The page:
Burlington's Urban Reserve
|photo courtesy of the City of Burlington|
The Urban Reserve in Burlington, Vermont's Waterfront district is the latest incarnation of a property that was once at the industrial center of the city’s busy port. Beginning in the 1850s, lumber yards, train companies, power generating plants and water pumping facilities set up operations along the shore, inhabiting land created by filling the lake shore with sand excavated from the nearby dunes. When lumber profits waned in the early 20th century, the petroleum industry largely took over this portion of the shore. Tanks and bollards became flagships of the Waterfront skyline. As industrial transportation shifted from the lake to the roads, the structures on the Urban Reserve were gradually dismantled and removed.
The Reserve is located in Burlington, Vermont north of the Burlington Sailing Center and south of North Beach.
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The city purchased this 45 acre parcel in 1991 after an Urban Renewal Plan was approved by voters. An interim use and stewardship plan was adopted in 1997 that set an agenda for the next 15 years and emphasized open space, public access and conservation. In 2012, the voters of Burlington passed a bill to devote $6 million toward waterfront revitalization. Although changes to the Urban Reserve were not included in this bill, attention has been drawn to this area and an effort to revitalize the reserve through a well balanced, cooperative approach has developed.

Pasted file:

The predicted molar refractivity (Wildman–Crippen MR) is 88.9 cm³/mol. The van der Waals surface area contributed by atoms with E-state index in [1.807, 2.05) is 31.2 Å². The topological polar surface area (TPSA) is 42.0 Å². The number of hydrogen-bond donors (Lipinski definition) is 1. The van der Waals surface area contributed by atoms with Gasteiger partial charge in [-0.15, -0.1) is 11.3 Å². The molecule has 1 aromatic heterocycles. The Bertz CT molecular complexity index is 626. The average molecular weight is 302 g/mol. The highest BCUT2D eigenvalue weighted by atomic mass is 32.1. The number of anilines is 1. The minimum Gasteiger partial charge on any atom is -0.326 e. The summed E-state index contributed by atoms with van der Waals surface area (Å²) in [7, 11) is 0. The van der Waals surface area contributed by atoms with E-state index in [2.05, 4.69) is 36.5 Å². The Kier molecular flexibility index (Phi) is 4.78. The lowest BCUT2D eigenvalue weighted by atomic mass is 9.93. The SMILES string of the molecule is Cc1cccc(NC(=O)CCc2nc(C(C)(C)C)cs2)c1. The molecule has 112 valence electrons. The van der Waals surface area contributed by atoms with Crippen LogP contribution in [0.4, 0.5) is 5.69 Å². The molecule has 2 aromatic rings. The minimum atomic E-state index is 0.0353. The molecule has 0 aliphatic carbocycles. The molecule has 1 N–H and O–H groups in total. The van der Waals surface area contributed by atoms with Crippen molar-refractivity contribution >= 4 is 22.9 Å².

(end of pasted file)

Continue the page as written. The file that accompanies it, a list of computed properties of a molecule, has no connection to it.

After the removal of the last petroleum drum in 1994, the landscape of the Urban Reserve began to reestablish its own natural ecosystems. Wetlands sprung with cattails and willows, forests of cottonwood and ash took root, and birds, animals, and humans moved in to live and recreate. Neighboring the popular Waterfront Park, developing Waterfront North Property, and busy North Beach, the Urban Reserve is now poised to be managed and developed according the stipulations laid out in its initial conservation easement.